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Hallux Valgus (Bunion)

A hallux valgus deformity, commonly called a bunion, is when there is medial deviation of the first metatarsal and lateral deviation of the great toe (hallux). There is also prominence, with or without medial soft-tissue enlargement of the first metatarsal head. The condition can lead to painful motion of the joint and shoe wear difficulty. Women are more likely to have a bunion than men at 70% percentage. There are several reasons for this disease.


More than 60% of the patients state that either of their parents had a bunion. Inheritance in this case depends highly on genetics, how inclined their children are to inherit any anatomical deformation eg. flat-feet, which might lead to bunion formation.


Metatarsalgia is a generic term used to describe pain in the bottom of the feet, at the point just before the toes at the heads of the metatarsals (the ball of the foot) and can be described by patients as a deep and stable, acute, sharp and sometimes burning pain. Metatarsalgia is not a disease itself, but rather a symptom of pain on the specific area. Women over thirty who wear tight, pointed or high-heeled shoes are more likely to suffer from metatarsalgia. The severity of the pain can vary and may affect just one or two toes due to bone and joint lesion, soft tissue and fibrous joint lesions.


The main symptom is a type of pain and inflammation that occurs in the part of the foot known as the metatarsal (ball of foot). It often occurs in the metatarsal heads - where the three middle toes meet the ball of the foot. It is a common problem which can affect the bones and joints of the metatarsals. Most commonly, the first metatarsal head is affected - the ball of the foot just behind the big toe or can be expanded to the rest of metatarsals or even to the tips of toes in chronic cases.


Pternalgia or heel pain is a very common foot problem. The sufferer usually feels pain either under the heel or just behind it, where the Achilles tendon connects to the heel bone. It is one of the most common causes of foot pain for athletes, especially, runners. The cause for this is usually plantar fasciitis, a painful inflammation of the fibrous band of connective tissue (plantar fascia). The plantar fascia is a strong bowstring-like ligament that runs from the calcaneum (heel bone) to the tip of the foot. When the plantar fasciitis is stretched too far its soft tissue fibers become inflamed, usually where it attaches to the heel bone.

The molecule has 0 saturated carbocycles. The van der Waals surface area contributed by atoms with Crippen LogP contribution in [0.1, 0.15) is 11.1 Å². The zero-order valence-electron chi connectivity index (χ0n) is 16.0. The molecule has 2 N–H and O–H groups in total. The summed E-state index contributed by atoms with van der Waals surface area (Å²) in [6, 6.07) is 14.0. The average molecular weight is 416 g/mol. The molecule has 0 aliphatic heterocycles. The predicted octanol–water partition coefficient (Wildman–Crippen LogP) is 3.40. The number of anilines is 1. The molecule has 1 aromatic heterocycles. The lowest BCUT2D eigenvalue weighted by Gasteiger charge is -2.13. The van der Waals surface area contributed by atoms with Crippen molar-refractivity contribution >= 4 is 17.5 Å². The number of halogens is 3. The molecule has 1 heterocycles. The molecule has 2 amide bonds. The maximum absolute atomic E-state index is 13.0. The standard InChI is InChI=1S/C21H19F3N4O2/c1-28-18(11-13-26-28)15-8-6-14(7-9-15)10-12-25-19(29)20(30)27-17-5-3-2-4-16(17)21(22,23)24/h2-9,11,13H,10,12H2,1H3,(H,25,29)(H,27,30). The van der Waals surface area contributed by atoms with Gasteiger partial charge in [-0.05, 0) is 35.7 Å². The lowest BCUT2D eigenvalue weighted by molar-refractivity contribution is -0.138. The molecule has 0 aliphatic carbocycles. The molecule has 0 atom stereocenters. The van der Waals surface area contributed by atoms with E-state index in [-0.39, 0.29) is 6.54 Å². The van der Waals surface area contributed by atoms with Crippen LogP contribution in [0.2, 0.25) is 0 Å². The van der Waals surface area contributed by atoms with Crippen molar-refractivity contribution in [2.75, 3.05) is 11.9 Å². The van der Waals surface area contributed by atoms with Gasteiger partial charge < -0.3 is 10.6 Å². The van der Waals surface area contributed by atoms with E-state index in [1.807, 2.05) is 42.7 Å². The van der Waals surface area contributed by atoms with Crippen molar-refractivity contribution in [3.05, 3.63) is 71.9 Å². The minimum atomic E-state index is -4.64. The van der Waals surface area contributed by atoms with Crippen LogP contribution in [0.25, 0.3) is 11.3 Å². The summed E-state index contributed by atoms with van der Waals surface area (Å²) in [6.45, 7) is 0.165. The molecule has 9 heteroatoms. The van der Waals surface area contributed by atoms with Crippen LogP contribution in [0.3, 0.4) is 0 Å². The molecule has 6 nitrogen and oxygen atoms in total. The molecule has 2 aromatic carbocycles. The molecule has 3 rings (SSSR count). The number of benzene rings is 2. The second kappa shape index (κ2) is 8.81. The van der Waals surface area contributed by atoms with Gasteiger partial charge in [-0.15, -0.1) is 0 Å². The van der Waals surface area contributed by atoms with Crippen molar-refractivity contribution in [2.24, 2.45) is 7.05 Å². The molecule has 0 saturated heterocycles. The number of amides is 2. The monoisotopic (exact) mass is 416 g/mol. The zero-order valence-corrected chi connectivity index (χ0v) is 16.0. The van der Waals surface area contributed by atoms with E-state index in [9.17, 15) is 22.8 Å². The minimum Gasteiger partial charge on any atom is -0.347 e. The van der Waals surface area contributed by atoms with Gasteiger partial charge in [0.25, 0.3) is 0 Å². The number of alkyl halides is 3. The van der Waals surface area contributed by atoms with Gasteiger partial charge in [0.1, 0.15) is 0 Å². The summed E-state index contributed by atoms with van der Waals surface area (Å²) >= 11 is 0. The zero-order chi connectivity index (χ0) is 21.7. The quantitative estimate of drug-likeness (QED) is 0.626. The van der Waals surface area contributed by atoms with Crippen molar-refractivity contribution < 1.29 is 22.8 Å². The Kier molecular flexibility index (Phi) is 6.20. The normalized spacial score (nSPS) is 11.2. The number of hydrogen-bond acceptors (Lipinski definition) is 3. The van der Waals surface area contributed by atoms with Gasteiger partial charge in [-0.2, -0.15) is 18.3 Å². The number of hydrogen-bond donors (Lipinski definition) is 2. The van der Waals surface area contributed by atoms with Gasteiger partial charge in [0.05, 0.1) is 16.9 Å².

When patients visit their doctors for heel pain the doctor usually suspects that the patient might suffer for a heel spur. Heel spurs occur when calcium deposits build up on the underside of the heel bone, a process that usually occurs over a period of many months. Heel spurs are often caused by recurring stretching of the plantar fascia and repeated tearing of the membrane that covers the heel bone. The patient experiences pain under the foot, especially after long periods of rest. The pain lasts for a few minutes and fades away after walking for a while. It is referred to as stone bruise. It is easy to feel how stretched the plantar fascia is by touching it. You should never forget to press firmly because of (φύμα) position so as to be able to locate it and cause pain.


Flat-feet is a postural deformity in which the arches of the foot collapse, with the entire sole of the foot coming into complete or near-complete contact with the ground. In younger children a deformation called Pes Planovalgus (a minimal longitudinal arch usually with forefoot pronation and heel valgus on weight-bearing) is usually observed.


This product helps 1st ray stability and as a consequence walking stability, especially for people who feel unstable during walking.

Creating a barrier between the big toe valgus (bunion) and obsessive rubbing the shoe employing every sufferer.

SuperFoot on Social


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